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Evocation (Single)

Up River

Holy Roar Records

Seemingly coming out of nowhere is the brand new single from post-hardcore outfit, Up River. With a mini-tour of the UK fast approaching, Up River unleashes an absolute powerhouse of a single in the form of ‘Evocation’. The latest release from the Brighton-based band certainly lives up to their press billing that suggests their “music has grown more despondent, desperate and dragged down with emotional weight.” ‘Evocation’ gives way to such thoughts as it’s a two minute blast of thrashing guitars and vocals that are stripped bare, alluding to the aforementioned desperate feelings, as the song rallies its final few drops of energy before collapsing under the emotional weight felt. It’s compelling stuff and the sort of track that every so often has a habit of shaking up the system, for all the right reasons, to serve as a reminder that we should never just settle for mediocrity. As far as surprise packages go, this is one of the very best!

Released 2 February


Scale Of Blindness

Benjamin Finger

Eilean Records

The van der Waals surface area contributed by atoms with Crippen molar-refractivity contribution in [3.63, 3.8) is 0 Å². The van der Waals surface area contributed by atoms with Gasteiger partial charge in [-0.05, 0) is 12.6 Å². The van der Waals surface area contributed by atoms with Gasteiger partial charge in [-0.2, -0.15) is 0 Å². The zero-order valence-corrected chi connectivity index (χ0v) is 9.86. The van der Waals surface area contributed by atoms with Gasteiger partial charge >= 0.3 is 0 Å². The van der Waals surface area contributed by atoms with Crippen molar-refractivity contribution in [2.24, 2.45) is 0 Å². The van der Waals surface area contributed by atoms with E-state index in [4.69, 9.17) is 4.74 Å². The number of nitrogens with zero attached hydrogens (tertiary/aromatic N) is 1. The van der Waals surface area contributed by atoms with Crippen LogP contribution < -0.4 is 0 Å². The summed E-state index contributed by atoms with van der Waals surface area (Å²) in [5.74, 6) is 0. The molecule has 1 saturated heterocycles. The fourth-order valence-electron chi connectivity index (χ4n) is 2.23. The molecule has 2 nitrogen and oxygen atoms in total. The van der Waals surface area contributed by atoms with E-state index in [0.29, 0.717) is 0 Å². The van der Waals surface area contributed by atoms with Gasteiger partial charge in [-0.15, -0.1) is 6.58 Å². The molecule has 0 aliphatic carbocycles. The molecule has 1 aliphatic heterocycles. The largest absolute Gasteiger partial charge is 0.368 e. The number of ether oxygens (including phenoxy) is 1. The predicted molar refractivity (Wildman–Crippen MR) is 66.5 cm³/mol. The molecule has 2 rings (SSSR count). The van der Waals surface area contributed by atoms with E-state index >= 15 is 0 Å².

Limited to 150 copies is the new album from Benjamin Finger ‘Scale Of Blindness’. The album marks a second outing on Eilean Records for the Norwegian composer, electronic music producer, DJ, photographer and film-maker after the critically well received ‘Pleasurably Lost’ in 2015. With eight tracks mapping out the landscape of ‘Scale Of Blindness’, Benjamin Finger wastes no time in terms of decoding the ideas entrenched inside his mind and crafting these into ambient sounds. What transpires is a gritty and grainy beginning, where lights fizz and stutter and illuminate the surroundings for the briefest of periods as life in general gives way to a feeling of rolling continuously in a dark vacuous space, which is the impression given by openers ‘Halogen Flux’ and ‘Anxiety Blues’. With mere snippets of samples and sounds used, which are then looped into greater reels of sounds, the effects utilised work tremendously during ‘If Memory Preserves’, which offers a brooding tone full of electronic keys humming and tinkling intensely as well as drifting into mere wisps of noise adding to the mystery of the monologue taking place of what sounds like an inquest of one particular tragic incident in the US. The fascination continues with ‘Vagabond Void’ as it emerges into the light, electronics blinking, before breaking and splintering and seeing its particles drift into, and along the fragmented signals emanating from ‘Fragrant Darkness’. It would appear that Benjamin Finger has worked tirelessly to create a wonderful and truly captivating experience that illustrates feelings of loneliness and isolation encompassed by latest album ‘Scale Of Blindness’ that so often throws up shining beacons of light in the bleakest of spaces (‘Vanishing Faces’, ‘Falling Asleep’), to more abrasive creations (‘Fragrant Darkness’) that sound cut adrift and completely lost in the dark void suggested. It’s a masterwork, and it’s called ‘Scale Of Blindness’.